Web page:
It was a crisp Spring day winding down as I drove to get my daughter Thryn at school. She usually takes the bus, way cooler than Dad picking her up, but this day she had to be somewhere else. I had parked and was wandering around the lot when she and her friends bubbled out in a small knotted mass of clumsily developing suave. Thryn ran over to excitedly ask some question about The Beatles, which album a song was on or some other small fact. I told her as her friends gathered around. One of them asked me another Beatles question and I dutifully replied. Then another came.
I saw in their faces a look of wonder as to how anyone could know all this as questions started boiling out of them. I was the sage, dispensing wisdom vital to the ages. And the horror rose from deep within me.
No, no, nonono, you can’t think your parents’ music is cool! You can’t think your parents are in anyway cool! This just isn’t right!
As the kids head back to school this scene comes back to me. Whatever they learn in school comes in some kind of context – a moment or scene that defines what will stay with them forever. Some of that stuff, like it or not, comes from their folks. “Mommy’s allright, Daddy’s allright, they just seem a little weeeird.” Cheap Trick, that’s another band they need to know about.
The music from my equally awkward past has not all made it through to today. There is a general appreciation for the spectacle and raw emotion of big haired 80s music, especially “Don’t Stop Believing” by Journey for some reason. They have an inkling of “More than Feeling” by Boston, but are thankfully ignorant of Air Supply and REO Speedwagon. A few big hits from the 70s and 80s have made it through time to become genuine classics.
There are big gaps in their repertoire, however. These are the pieces I have a duty as a parent to fill them in on. “Stairway to Heaven” is strangely unknown, as is Skynyrd’s classic “Freebird”. Supertramp’s “Logical Song” is way off the radar. The serious-minded boys who have gotten into guitar know both Hendrix and Clapton, but not much of Beck – and I did my best to point them to Yngwie Malmsteen just for the heck of it. I’m insisting that any kids of mine have to at least appreciate the artistry of Rush, even if “YYZ” is a bit too much or if the 7/8 time signature in “Tom Sawyer” throws them too hard.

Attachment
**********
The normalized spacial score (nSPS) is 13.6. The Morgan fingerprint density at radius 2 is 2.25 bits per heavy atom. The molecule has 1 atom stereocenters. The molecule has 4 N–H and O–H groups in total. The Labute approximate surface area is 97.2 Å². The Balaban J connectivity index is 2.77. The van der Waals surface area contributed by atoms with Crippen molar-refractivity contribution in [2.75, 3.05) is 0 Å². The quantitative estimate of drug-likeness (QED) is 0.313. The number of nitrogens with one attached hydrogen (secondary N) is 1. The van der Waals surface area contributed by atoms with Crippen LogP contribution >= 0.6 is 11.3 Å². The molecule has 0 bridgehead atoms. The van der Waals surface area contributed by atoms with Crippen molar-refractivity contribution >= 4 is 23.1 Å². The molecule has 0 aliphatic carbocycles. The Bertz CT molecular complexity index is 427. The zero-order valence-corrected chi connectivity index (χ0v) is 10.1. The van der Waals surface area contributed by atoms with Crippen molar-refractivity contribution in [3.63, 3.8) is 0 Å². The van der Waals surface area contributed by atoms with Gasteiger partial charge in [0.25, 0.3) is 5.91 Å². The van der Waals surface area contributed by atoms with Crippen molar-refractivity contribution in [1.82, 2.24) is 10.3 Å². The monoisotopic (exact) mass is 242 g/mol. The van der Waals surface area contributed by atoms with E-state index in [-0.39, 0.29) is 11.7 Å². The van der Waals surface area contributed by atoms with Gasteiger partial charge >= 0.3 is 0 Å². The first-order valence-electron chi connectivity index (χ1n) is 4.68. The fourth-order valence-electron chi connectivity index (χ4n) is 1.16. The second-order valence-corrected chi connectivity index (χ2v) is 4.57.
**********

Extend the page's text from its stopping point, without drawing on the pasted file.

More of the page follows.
And if they have to listen to the 80s big hair spectacle, they at least have to know Heart because they could sing.
Why did some of these bands and songs “make it” while others didn’t? I have no idea, to be honest. My guess is that if I went to a different school we’d find a different set of songs that survived all the way through to classical status.
Sometimes, late at night, a few of these become sing alongs in Tom Reid’s bar here in St Paul. Singing along in bars is an ancient tradition, but the falsetto of “Don’t Stop Believing” doesn’t lend itself to the experience, even if everyone is sober. I can see why adults want to relive their childhood with songs like this, but the truth is that no one was planning for them to become music-hall sing-alongs. It doesn’t matter. People love it and do their best to make the moment work.
Naturally, all of this is a bit strange to me. The music I’ve always liked was written by people long dead – it’s status as “classics” was decided by tweedy academics long ago. But the music all around us defines the experience we all share. It’s cultural. Even a guy like me couldn’t help but pick up on some of it, especially Rush. They were really awesome (and you don’t get to argue with me on this point!).
More than just sharing with the kids we grow up with, at some point we get to share it with the next generation. Many of these songs will speak to them either through the message or the sheer artistry. Some of it will stick, too. And they become classics.
What did I miss in my list? What has become a “classic” in your circles – and if you know, why? I’d love to know. This is the stuff that makes getting old way more interesting.